Dead Calm

One of the things that I love about where we live is the ease of access to the water.  I’m not a beach guy, and there is plenty of white sand to go around near us, but my favorite place to be in on a boat on Fish River or Magnolia River or Perdido Creek as the afternoon turns to evening.  There is a moment, just before dusk, when the water, stirred up by boats and a summer breeze all day, suddenly becomes still and smooth as glass, or as the Gospel writers say, “dead calm.”

Photograph of Magnolia River by al.com

The first time I noticed it, there was actually very little calmness about it.  I was on an inner-tube being dragged behind a boat by a driver working hard to throw me off.  As I was being whipped to and fro right there at water level, I noticed just how flat the river had become, as if nothing, not even the wake of an outboard motor and the carelessness of a tuber could disturb it.  Despite everything happening around me and my death grip on the tube handles, I found myself filled with awe at the beauty of God’s creation.

The disciples in Sunday’s Gospel lesson are filled with awe for a different reason.  Having been filled with fear just a moment before, they are now in awe, or as Mark’s Greek says, “they feared a great fear.”  What I found interesting as I looked at Mark’s text, is that in Greek there is a specific word for the calming of the sea, galene, used only three times in the New Testament, once by each of the Synoptic authors to describe what it was like after Jesus calmed the storm – and coupled by Mark and Matthew with the word megas.  Mega Calm, or as the King James’ Version puts it, Dead Calm.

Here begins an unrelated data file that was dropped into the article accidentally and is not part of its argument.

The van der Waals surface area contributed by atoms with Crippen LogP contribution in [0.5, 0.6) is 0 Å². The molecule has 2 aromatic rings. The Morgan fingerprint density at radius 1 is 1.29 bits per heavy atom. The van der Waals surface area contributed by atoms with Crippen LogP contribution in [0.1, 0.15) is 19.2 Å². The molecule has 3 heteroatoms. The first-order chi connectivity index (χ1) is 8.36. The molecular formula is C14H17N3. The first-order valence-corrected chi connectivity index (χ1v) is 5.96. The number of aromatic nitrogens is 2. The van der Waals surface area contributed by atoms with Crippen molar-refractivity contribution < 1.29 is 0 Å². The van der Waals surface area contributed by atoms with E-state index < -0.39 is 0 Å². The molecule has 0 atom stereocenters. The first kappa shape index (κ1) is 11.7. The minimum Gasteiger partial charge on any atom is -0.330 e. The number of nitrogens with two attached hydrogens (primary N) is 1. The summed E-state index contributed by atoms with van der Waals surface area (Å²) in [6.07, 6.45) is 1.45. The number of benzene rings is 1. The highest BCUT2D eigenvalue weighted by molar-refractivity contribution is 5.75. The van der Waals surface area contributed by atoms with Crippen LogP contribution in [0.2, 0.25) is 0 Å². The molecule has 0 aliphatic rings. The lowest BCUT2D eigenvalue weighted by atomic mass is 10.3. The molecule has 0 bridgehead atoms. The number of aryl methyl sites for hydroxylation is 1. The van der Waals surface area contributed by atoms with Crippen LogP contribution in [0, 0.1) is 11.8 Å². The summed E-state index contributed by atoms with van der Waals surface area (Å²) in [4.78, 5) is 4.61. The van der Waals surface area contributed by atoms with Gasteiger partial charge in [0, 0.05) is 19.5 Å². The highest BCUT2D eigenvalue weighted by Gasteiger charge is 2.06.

Despite appearances, a river or a lake is never actually calm, there is always activity happening, water moving here and there, not unlike life.  Even those who appear to be calm often have all sorts of things burbling just below the surface.  The gift of grace is peace, dead calm, even in the midst of upheaval.  That’s what Jesus rebukes the disciples about, they feared a great fear rather than finding peace in the one who created all things.  That’s why the only blessing prescribed in a Eucharistic service in our Church starts out with these words, “The peace of God which passeth all understanding…”  We need that peace, that dead calm, deep within us to combat the storms that threaten on the horizon.

Advertisements

Leave a Reply

Fill in your details below or click an icon to log in:

WordPress.com Logo

You are commenting using your WordPress.com account. Log Out / Change )

Twitter picture

You are commenting using your Twitter account. Log Out / Change )

Facebook photo

You are commenting using your Facebook account. Log Out / Change )

Google+ photo

You are commenting using your Google+ account. Log Out / Change )

Connecting to %s